Rio Tinto has been in the news again for its egregious disregard for Aboriginal heritage and sites of cultural significance. Rio Tinto’s long list of alleged human rights violations had another addition with the blasting of Juukan Gorge in Western Australia (WA). The blasts were a part of Rio Tinto’s expansion of iron ore mining. The mining giant was fully aware that the site was 46,000 years old. The permission to carry out the blast was granted under Section 18 of the Aboriginal Heritage Act, 1972, which neither requires consultation with traditional owners of the land nor a review of the permission at a later stage. Subsequent to the granting of permission, archaeologists had discovered rich assemblage of ancient artefacts that stood testimony to the fact that the rock shelters were invaluable. The outrage against the wilful destruction was followed close at heels with the revelation that the federal minister for Indigenous Affairs was aware of Rio Tinto’s decision to carry out the blasts. After a long silence, Rio Tinto finally apologised for the ‘distress caused’.
As irony would have it, Rio Tinto’s actions overlapped with the National Reconciliation Week and the third Anniversary of the Uluru Statement from the Heart. The reassertion of settler-colonial arrogance in the form of Rio Tinto’s actions has now cast a shadow on the reconciliation process and any attempt to remedy past injustices. The decimation of the caves was carried out with the blessings of the law, and consequently the State. While this moment reflects poorly on the archaic laws, which have been perpetuating structural injustices against the First Nations, this is neither a one-off instance nor an exceptional moment in the history of the settler-colonial state. Rio Tinto’s actions speak of a continuing and systematic erasure of Indigenous identities that lie at the heart of the settler-colonialism and the capitalist logic on which the State has been founded. Even as the anger and resentment against the mining company are raw, we must make use of this hour to redraw the boundaries of our ideas of Indigenous environmental justice. More specifically, the destruction of Juukan Gorge has yet again demanded that we deliberate on environmental justice and Indigenous sovereignty simultaneously.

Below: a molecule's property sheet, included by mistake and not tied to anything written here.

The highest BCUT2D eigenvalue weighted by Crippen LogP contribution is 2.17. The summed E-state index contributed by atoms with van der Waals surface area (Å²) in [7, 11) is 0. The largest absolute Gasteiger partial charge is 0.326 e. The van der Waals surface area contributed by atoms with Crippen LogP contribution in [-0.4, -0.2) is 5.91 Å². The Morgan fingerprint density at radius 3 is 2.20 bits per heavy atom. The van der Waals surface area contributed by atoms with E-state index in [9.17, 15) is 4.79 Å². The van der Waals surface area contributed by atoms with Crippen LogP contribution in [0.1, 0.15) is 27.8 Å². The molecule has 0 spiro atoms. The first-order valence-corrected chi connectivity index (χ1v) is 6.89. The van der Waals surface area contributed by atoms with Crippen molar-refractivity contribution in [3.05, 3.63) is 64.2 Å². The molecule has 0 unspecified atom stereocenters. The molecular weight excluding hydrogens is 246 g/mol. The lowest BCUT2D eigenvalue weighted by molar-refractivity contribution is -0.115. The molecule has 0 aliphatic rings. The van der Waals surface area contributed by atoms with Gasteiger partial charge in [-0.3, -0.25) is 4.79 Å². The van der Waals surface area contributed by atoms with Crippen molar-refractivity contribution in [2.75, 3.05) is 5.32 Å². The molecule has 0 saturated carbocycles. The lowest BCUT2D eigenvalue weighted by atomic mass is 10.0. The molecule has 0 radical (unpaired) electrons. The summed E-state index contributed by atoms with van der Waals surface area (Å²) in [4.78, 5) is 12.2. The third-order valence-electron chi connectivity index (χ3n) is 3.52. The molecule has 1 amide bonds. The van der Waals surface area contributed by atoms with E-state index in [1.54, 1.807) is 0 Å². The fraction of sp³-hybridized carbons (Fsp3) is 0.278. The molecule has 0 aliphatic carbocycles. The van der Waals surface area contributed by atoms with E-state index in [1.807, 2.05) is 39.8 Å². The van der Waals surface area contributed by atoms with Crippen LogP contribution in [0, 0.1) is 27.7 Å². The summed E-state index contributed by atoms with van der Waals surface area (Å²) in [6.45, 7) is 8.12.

Admittedly, the blasting of ancient rock shelters is an incommensurable loss to the Puutu Kunti Kurrama and Pinikura people. The impunity with which Rio Tinto has carried on its actions extends this sense of loss to other traditional owners of Australia and the Indigenous peoples elsewhere in the world. For that matter, Rio Tinto has long been criticised for having a massive environmental injustice footprint that has been scattered all around the world. In 2000, residents of Bougainville sued Rio Tinto under the Alien Tort Claims Act in the US federal court, accusing it of crimes against humanity, racially discriminatory labour laws, and a prolonged violation of environmental laws that left both Bougainville’s economy and environment shattered. Although the claimants were unsuccessful, the case hinted at a seething discontent against the mining company’s profile. Rio Tinto has not been alone in its actions. Rather, it encapsulates the unbridled powers and privileges enjoyed by the frontrunners of extractive industries. Similarly, Shenhua mining company’s pre-construction activities on the Watermark coal mines in New South Wales have threatened cultural heritage of Gomeroi people. The traditional custodians of the Gomeroi community have sought a review of the Environmental Minister’s decision, to not declare cultural sites as protected heritage, before the Federal Court.